San Francisco’s sweeping ban on flavored tobacco products upheld by voters
Posted with permission from Fairwarning.org:
In a closely watched election contest, San Francisco voters have upheld a first-in-the-nation ban on the sale of menthol cigarettes and other flavored tobacco products, overwhelmingly rejecting an $11.6 million campaign by R.J. Reynolds to scuttle the law.
San Francisco officials last June approved the ban but a petition drive funded by Reynolds, the maker of the top-selling menthol brand, Newport, forced the issue onto yesterday’s ballot.
With all precincts counted, the ban — known as Proposition E – won by a whopping 68 percent-to-32 percent margin.
“San Francisco voters just sent a clear and resounding message: No amount of deceptive advertising will distract from the fact that candy flavors target kids,” said Dr. Melissa Welch, an official with the American Heart Association. “We believe the success of Proposition E will encourage other cities to follow suit.”
In recent years, more than a dozen cities and counties across the nation have approved restrictions on menthol cigarettes and other flavored tobacco products. Typically, they have limited sales to adult-only tobacco shops or barred sales within several hundred feet of schools. But the San Francisco Board of Supervisors last year went the furthest — approving a complete citywide sales ban that had been due to take effect in April, until being delayed by the petition drive.
In recent weeks, a blitz of broadcast and print ads by a Reynolds-funded committee urged a ‘no’ vote on Proposition E. The ads asserted that bans don’t work and that “San Francisco is the one place in the country that has never been about telling adults what they can and cannot do.” Reynolds spent its $11.6 million on the petition drive and the unsuccessful campaign against the ban, which is due to take effect 10 days after the election results are certified.
“This vote is a setback for tobacco harm reduction efforts because it removes from the market many potentially reduced-risk alternatives to cigarettes,” Reynolds spokesperson Jacob McConnico said in a written statement. “History has shown regulations that go to extremes to limit consumer choice result in unintended consequences, including criminal activity.”
He added that Reynolds will encourage the U.S. Food and Drug Administration to set “effective regulations aimed at preventing youth access to tobacco products but preserving choice for adult smokers.”
Carlos Solorzano, CEO of the Hispanic Chambers of Commerce of San Francisco and member of the anti-ban coalition, said: “It’s disappointing that a majority of voters in San Francisco came to the conclusion that the best way to address an issue of concern, such as underage tobacco use, is a return to the policy of prohibition.”
Proponents of the ban raised more than $4 million, much of it from former New York Mayor Michael Bloomberg, the Tobacco-Free Kids Action Fund and the American Heart Association.
The pro-ban forces, known as “San Francisco Kids vs. Big Tobacco,” told voters that flavored tobacco products cause more youngsters to take up smoking. Research cited by the Centers for Disease Control and Prevention shows that more than half of smokers under 18 choose menthol cigarettes and that nearly nine of 10 African-American smokers prefer menthol.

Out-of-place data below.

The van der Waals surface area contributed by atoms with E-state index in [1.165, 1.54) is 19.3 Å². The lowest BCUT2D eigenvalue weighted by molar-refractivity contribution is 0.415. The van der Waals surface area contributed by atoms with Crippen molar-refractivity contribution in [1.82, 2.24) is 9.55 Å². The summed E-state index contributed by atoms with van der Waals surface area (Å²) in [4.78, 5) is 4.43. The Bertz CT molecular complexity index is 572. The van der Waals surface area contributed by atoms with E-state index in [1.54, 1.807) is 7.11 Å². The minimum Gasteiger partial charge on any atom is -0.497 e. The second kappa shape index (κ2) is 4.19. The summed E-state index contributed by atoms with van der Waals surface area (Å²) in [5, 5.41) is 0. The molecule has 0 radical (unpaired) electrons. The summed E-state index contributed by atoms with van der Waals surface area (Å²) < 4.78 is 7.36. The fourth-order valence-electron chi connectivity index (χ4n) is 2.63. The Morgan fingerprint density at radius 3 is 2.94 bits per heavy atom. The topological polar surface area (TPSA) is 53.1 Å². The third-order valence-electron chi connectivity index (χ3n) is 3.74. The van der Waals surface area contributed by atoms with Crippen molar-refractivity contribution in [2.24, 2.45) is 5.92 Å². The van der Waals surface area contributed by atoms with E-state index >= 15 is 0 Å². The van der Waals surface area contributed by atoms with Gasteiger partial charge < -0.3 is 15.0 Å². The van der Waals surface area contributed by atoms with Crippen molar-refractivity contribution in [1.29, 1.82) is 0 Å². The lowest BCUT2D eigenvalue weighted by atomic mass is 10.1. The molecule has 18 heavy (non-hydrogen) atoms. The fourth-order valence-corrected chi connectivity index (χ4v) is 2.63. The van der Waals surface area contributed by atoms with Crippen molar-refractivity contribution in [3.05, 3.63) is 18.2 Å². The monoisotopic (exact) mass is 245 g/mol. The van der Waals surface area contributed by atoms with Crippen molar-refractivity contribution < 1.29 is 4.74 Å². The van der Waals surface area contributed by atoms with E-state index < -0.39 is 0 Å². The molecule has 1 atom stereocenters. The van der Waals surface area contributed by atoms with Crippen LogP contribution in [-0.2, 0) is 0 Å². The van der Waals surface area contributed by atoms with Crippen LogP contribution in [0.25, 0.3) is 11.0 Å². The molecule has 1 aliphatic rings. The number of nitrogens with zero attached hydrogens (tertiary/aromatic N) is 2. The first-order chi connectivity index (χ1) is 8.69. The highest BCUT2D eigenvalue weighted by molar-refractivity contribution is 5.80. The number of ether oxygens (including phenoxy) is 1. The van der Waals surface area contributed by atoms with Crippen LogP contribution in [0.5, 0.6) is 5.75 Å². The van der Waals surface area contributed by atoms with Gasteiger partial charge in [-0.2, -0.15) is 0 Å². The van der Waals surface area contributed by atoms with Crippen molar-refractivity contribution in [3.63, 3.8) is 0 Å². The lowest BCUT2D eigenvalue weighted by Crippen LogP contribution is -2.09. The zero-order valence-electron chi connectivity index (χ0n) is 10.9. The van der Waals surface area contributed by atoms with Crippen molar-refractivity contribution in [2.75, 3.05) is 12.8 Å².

The approval of the bank means Reynolds and other businesses “will find it harder to addict, sicken, and kill people of color in San Francisco,” said Philllip S. Gardiner, co-chair of the African American Tobacco Control Leadership Council. “The ban on menthol cigarettes is a monumental step forward for health equity and social justice for communities of color, which Big Tobacco has long viewed as easy prey for its menthol and candy-flavored products.”
Health authorities call smoking the leading cause of preventable disease in the U.S., taking more than 480,000 lives per year.
If other communities follow San Francisco’s lead, hundreds of millions of dollars of tobacco sales could be at stake. Menthols make up about 30 percent of U.S. cigarette sales.
In the past year, cities including Oakland and Los Gatos, California, and Minneapolis, St. Paul and Duluth, Minnesota, have passed laws limiting the availability of menthol cigarettes. In Duluth, the City Council voted in February to allow menthol sales only at several adult tobacco shops and in Oakland, a similar restriction is due to take effect in July.
The restrictions are an outgrowth of a landmark 2009 federal law that authorized the U.S. Food and Drug Administration to regulate tobacco products. Included was a ban on fruit, candy and spice flavors in cigarettes because of their appeal to teens.
Congress, however, exempted menthol, telling the FDA to determine if the flavor should also be restricted or banned. And the law did not limit flavorings of any kind in e-cigarettes, which were a minor factor at the time.
A 2013 FDA staff report found it is “likely that menthol cigarettes pose a public health risk above that seen with nonmenthol cigarettes.” But the agency has not taken action.
Menthol cigarettes have not been shown to be more toxic than other cigarettes. But they are viewed by health authorities as a gateway product that anesthetizes the throat so beginners can tolerate the harshness of tobacco smoke.
The heavy campaign spending in San Francisco reflects tobacco interests’ concern about future revenues, said Stanton A. Glantz, director of the Center for Tobacco Control Research and Education at the University of California, San Francisco.
“The best measure of the effectiveness of a tobacco control policy is how hard the tobacco companies fight it,” Glantz wrote in a blog post last week.